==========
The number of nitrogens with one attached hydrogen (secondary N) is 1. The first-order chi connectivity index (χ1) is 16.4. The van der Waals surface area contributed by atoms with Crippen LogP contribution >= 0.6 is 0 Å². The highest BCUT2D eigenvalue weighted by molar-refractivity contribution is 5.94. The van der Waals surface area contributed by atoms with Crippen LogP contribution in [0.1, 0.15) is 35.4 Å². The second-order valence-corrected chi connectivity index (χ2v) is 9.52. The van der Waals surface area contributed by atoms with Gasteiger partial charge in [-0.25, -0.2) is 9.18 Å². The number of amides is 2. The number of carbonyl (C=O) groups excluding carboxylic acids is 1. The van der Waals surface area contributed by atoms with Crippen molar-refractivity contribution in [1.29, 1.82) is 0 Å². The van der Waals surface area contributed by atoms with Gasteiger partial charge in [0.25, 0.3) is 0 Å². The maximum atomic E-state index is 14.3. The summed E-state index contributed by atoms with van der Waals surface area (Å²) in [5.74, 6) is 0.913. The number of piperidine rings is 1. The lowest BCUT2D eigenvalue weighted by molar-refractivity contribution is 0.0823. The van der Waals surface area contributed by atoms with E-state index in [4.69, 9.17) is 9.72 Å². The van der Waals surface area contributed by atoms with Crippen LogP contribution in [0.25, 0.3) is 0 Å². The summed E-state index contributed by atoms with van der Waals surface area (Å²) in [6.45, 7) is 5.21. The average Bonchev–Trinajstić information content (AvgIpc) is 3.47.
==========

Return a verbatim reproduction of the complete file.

The number of nitrogens with one attached hydrogen (secondary N) is 1. The first-order chi connectivity index (χ1) is 16.4. The van der Waals surface area contributed by atoms with Crippen LogP contribution >= 0.6 is 0 Å². The highest BCUT2D eigenvalue weighted by molar-refractivity contribution is 5.94. The van der Waals surface area contributed by atoms with Crippen LogP contribution in [0.1, 0.15) is 35.4 Å². The second-order valence-corrected chi connectivity index (χ2v) is 9.52. The van der Waals surface area contributed by atoms with Gasteiger partial charge in [-0.25, -0.2) is 9.18 Å². The number of amides is 2. The number of carbonyl (C=O) groups excluding carboxylic acids is 1. The van der Waals surface area contributed by atoms with Crippen molar-refractivity contribution in [1.29, 1.82) is 0 Å². The van der Waals surface area contributed by atoms with Gasteiger partial charge in [0.25, 0.3) is 0 Å². The maximum atomic E-state index is 14.3. The summed E-state index contributed by atoms with van der Waals surface area (Å²) in [5.74, 6) is 0.913. The number of piperidine rings is 1. The lowest BCUT2D eigenvalue weighted by molar-refractivity contribution is 0.0823. The van der Waals surface area contributed by atoms with E-state index in [4.69, 9.17) is 9.72 Å². The van der Waals surface area contributed by atoms with Crippen LogP contribution in [0.25, 0.3) is 0 Å². The summed E-state index contributed by atoms with van der Waals surface area (Å²) in [6.45, 7) is 5.21. The average Bonchev–Trinajstić information content (AvgIpc) is 3.47.